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Competing For Mindshare Or Meaningshare

by David Brock on June 24th, 2013

Mindshare is top of mind(so to speak) in most marketing and sales conversations.  How do we capture the hearts, minds and imaginations of customers?

We want to capture mindshare with consumers.  Creativity in commercials, advertising, leveraging social platforms, increasing volume (figuratively and literally) all aimed at getting the attention of the consumer.

We want to capture mindshare of corporate buyers.  We race to create more content to have more to share with them.  We diversify channels of communication, we leverage every tool or technology we can, we increase volume to capture the attention of the business buyer.

There is lots of stuff around focusing on creating mindshare.

It seems, however, we are talking about the wrong thing.  Shouldn’t we be focusing on creating meaning for the customers?  If we focused on creating meaning, we probably wouldn’t have to worry about mindshare.

The problem with focusing on mindshare is it’s usually all about us.  It’s about who we are, what we do–even well crafted.

Maybe meaningshare is a bit of wordsmithing, but it might forces us to put the customer at the center of what we do.  We create meaning by focusing on what the customer cares about.  What helps them improve?  What helps them address new opportunities?  What helps them learn and grow?  What helps them solve their problems?

But this means a change in approach.  Not every customer has the same problems.  Not every customer faces the same issues or has the same priorities.  Casting a wide net is meaningless, it creates noise.  We’re forced to reduce the meaning, consequently the impact.  The broader the audience, the less relevant and impactful our message.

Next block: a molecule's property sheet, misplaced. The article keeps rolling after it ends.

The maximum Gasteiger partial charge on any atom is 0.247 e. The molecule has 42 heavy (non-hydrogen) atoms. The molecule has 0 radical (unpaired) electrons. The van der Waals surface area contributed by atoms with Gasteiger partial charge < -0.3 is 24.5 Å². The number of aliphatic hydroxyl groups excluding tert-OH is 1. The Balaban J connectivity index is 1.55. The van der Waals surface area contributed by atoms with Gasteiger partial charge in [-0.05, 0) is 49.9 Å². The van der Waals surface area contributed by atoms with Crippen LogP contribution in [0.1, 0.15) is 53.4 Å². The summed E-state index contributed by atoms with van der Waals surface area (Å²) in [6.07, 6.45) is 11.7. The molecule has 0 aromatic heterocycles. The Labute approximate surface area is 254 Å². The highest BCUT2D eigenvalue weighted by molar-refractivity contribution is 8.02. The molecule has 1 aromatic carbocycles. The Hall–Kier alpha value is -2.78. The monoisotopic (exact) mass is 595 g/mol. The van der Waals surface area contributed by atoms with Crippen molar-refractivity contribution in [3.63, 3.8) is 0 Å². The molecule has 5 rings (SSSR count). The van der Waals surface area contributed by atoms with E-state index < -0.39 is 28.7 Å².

If we are going to create meaning, we have to be relevant.  Rather than massive “blasts” and broad campaigns, we have to narrow our focus and our messages.  From a marketing point of view, tools provide the capability for Mass Customization.  Sales is where we are very focused and specific.

So mindshare becomes easy if we focus on meaning.  What does what we communicate mean to the customer?  How is it relevant specifically to the issues they face?  What are their specific goals, how do we help them achieve them?  What opportunities are they missing, how do we help them recognize them?

Are you focusing on mindshare or meaningshare?

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  1. Brian MacIver permalink

    Its the same as competing for the best shelf space in the Supermarket. You want your stuff stacked in a “Hot-spot”, not dumped in a storeroom. great post Dave.

  2. I know in terms of marketing there’s a big shift happening from “broadcasting” messages to “narrowcasting” messages. That is, creating content that speaks to each unique individual instead of every member of the target audience. I can understand how many interpret the move to digital automated marketing as a shift to “broadcasting” but most of the targeting technology really supports communicating one-to-one. Great post!